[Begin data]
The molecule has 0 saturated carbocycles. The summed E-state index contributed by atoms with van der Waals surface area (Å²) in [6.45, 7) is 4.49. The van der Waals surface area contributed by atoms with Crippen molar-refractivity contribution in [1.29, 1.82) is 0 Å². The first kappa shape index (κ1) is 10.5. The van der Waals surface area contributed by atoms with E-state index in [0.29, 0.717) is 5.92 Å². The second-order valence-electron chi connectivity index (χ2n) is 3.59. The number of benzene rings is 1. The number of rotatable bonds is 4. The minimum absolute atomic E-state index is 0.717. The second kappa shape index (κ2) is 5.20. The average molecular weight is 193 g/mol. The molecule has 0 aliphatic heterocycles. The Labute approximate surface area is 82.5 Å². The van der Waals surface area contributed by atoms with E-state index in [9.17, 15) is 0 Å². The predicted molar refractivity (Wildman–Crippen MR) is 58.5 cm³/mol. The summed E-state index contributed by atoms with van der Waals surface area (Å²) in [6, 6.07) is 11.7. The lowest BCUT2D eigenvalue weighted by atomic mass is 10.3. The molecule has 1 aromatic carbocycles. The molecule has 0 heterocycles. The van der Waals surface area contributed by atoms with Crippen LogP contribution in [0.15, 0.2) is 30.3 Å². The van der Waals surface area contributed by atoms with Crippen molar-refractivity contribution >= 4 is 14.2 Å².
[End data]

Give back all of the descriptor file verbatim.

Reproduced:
The molecule has 0 saturated carbocycles. The summed E-state index contributed by atoms with van der Waals surface area (Å²) in [6.45, 7) is 4.49. The van der Waals surface area contributed by atoms with Crippen molar-refractivity contribution in [1.29, 1.82) is 0 Å². The first kappa shape index (κ1) is 10.5. The van der Waals surface area contributed by atoms with E-state index in [0.29, 0.717) is 5.92 Å². The second-order valence-electron chi connectivity index (χ2n) is 3.59. The number of benzene rings is 1. The number of rotatable bonds is 4. The minimum absolute atomic E-state index is 0.717. The second kappa shape index (κ2) is 5.20. The average molecular weight is 193 g/mol. The molecule has 0 aliphatic heterocycles. The Labute approximate surface area is 82.5 Å². The van der Waals surface area contributed by atoms with E-state index in [9.17, 15) is 0 Å². The predicted molar refractivity (Wildman–Crippen MR) is 58.5 cm³/mol. The summed E-state index contributed by atoms with van der Waals surface area (Å²) in [6, 6.07) is 11.7. The lowest BCUT2D eigenvalue weighted by atomic mass is 10.3. The molecule has 1 aromatic carbocycles. The molecule has 0 heterocycles. The van der Waals surface area contributed by atoms with Crippen LogP contribution in [0.15, 0.2) is 30.3 Å². The van der Waals surface area contributed by atoms with Crippen molar-refractivity contribution >= 4 is 14.2 Å².